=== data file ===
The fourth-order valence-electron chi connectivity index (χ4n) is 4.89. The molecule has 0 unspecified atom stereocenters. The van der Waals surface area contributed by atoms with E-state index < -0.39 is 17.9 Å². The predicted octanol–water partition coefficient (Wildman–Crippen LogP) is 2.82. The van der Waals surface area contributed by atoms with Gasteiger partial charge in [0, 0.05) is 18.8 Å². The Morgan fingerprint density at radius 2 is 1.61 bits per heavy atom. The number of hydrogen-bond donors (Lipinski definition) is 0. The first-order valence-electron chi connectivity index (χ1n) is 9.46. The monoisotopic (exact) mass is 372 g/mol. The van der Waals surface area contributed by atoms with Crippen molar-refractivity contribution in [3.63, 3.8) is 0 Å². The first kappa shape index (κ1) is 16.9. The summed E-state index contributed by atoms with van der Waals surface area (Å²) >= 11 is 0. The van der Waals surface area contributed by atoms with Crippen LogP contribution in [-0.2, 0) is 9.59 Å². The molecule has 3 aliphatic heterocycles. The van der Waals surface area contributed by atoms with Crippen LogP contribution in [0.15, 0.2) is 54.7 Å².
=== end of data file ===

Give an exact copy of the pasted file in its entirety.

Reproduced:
The fourth-order valence-electron chi connectivity index (χ4n) is 4.89. The molecule has 0 unspecified atom stereocenters. The van der Waals surface area contributed by atoms with E-state index < -0.39 is 17.9 Å². The predicted octanol–water partition coefficient (Wildman–Crippen LogP) is 2.82. The van der Waals surface area contributed by atoms with Gasteiger partial charge in [0, 0.05) is 18.8 Å². The Morgan fingerprint density at radius 2 is 1.61 bits per heavy atom. The number of hydrogen-bond donors (Lipinski definition) is 0. The first-order valence-electron chi connectivity index (χ1n) is 9.46. The monoisotopic (exact) mass is 372 g/mol. The van der Waals surface area contributed by atoms with Crippen molar-refractivity contribution in [3.63, 3.8) is 0 Å². The first kappa shape index (κ1) is 16.9. The summed E-state index contributed by atoms with van der Waals surface area (Å²) >= 11 is 0. The van der Waals surface area contributed by atoms with Crippen LogP contribution in [-0.2, 0) is 9.59 Å². The molecule has 3 aliphatic heterocycles. The van der Waals surface area contributed by atoms with Crippen LogP contribution in [0.15, 0.2) is 54.7 Å².